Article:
AI in Disease Detection


The opportunities of using AI for early disease detection

David Crosby

David Crosby is Head of Prevention and Early Detection Research at Cancer Research UK (CRUK). Previously, at the Medical Research Council, he oversaw various science areas and research funding programmes (including inflammation, cardiovascular and respiratory research). He is now developing and implementing a new strategy and programme of research investments at CRUK which aims to accelerate progress towards earlier detection and prevention of cancer, through an integrated multidisciplinary approach, driven by equitable improvements in health outcomes.


  • AI is a pattern recognition engine with many potential applications in early disease detection
  • The hope is that AI can be trained to eliminate variability and subjectivity
  • AI can potentially spot more complex, subtle and multifactorial patterns than a human can
  • AI may be able to successfully integrate multiple streams of data into an integrated assessment
  • There are important ethical issues in this subject.

The early detection of disease depends on three key issues. The first is who you test, which is a matter generally of understanding risk. The second is how do you test: that is a matter of technology. Then the third concerns what is one testing for and the nature of what has actually been found.

AI is set to have a major impact on all three of these domains, as it will in virtually every aspect of human life. What does it mean for the early detection of cancer? Aspects of scientific research and clinical care delivery are already being impacted by AI.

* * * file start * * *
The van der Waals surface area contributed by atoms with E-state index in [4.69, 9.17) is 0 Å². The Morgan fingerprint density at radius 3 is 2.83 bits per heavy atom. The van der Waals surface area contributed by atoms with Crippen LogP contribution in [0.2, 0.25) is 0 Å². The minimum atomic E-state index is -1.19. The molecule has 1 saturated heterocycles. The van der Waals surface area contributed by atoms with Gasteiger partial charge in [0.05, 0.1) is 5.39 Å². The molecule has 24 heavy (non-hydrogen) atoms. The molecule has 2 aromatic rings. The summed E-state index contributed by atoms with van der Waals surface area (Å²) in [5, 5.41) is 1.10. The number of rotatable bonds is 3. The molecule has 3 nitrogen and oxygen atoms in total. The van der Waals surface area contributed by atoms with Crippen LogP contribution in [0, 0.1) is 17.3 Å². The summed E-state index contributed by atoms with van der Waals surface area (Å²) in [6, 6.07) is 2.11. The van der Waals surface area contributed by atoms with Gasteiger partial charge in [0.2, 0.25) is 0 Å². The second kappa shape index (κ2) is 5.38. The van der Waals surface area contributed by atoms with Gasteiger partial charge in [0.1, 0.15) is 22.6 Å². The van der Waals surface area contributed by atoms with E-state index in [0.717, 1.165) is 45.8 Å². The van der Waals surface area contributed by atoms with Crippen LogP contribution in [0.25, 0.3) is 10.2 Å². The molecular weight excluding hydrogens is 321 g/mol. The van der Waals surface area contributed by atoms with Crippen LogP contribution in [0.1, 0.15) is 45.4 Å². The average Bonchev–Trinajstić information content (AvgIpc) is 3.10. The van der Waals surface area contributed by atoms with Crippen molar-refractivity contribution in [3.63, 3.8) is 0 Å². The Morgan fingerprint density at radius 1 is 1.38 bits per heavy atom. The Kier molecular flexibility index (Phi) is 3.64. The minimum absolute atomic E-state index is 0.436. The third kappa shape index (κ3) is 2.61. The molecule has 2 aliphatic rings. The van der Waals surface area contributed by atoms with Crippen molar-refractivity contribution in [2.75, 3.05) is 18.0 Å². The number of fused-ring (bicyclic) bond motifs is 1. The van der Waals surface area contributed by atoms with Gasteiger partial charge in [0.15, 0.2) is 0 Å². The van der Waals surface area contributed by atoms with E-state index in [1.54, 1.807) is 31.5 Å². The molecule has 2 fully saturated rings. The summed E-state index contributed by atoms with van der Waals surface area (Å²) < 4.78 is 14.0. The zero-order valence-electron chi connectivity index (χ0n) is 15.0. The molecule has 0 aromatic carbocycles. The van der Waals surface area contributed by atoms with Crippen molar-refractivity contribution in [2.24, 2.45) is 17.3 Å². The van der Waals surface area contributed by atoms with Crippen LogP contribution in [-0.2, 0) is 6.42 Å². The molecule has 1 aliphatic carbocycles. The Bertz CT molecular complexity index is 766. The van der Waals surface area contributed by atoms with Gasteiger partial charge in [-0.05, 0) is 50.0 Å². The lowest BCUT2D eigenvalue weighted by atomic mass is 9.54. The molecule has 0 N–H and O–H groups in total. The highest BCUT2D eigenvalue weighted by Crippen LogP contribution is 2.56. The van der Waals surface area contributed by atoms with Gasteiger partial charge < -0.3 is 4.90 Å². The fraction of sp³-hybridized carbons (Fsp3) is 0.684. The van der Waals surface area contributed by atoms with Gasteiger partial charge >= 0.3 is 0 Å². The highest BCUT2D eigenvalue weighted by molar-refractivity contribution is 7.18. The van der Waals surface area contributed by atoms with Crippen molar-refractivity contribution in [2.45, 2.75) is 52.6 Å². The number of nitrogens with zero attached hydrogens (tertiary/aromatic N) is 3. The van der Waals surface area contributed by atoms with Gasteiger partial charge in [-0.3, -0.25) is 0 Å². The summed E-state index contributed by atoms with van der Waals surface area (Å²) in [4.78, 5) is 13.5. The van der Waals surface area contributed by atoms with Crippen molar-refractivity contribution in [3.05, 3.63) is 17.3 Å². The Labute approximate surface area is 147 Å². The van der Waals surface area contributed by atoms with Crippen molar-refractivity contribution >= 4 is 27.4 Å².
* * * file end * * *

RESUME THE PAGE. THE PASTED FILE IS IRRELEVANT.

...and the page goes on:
There is a great deal of evidence to show that AI and machine learning can be trained to replicate the function of, for example, a pathologist. When a biopsy of a potential tumour is taken today, a pathologist looks at a stained slide and makes a judgment about whether this is cancer or not. That judgment is based on pattern recognition: are they witnessing patterns of unusual cellular shape and behaviour. AI is, of course, a pattern recognition engine as is the human brain.

The machine can, in fact, be trained to essentially replicate the judgments that humans make. The problem with training the machine against human judgments as the gold standard is that it can then only be as good as the human judgments. The problem with human judgments, though, is that they are inherently flawed too. They can only perceive what they can perceive and so there is always the potential for small things to be missed or misinterpreted.

There is also an issue of reproducibility between individuals: a different pathologist may look at the same image and give a different judgment to her colleague. Indeed, there is evidence in the literature of variability within individuals: a given radiologist at different moments of the day could make different judgments from the same scan.

The hope, then, is that machines will not just replicate human performance, but actually transcend it and eliminate variability and subjectivity. That applies to all image-based recognition areas whether reviewing an MRI scan, looking at pathology slides, or looking at images from an inside your lungs or colon. AI is already showing the potential to match human performance in these areas – and the hope is that it can exceed it.

Other technological advances will synergise with AI. For example, with early detection of colorectal cancer, the first test today is of the faeces to see if there is blood. If so, the patient is referred for a colonoscopy. A camera on a tube is inserted into the body and the data is interpreted visually by a human, who may or may not spot anything suspicious.

There are now technologies such as capsule endoscopy. The patient swallows a miniaturised camera in a pellet, that then passes down through the colon conducting continual video surveillance as it passes through. AI can be used to review hours of footage that would be extremely time-consuming for a human to carry out. A more complete picture then emerges with a combination of technologies.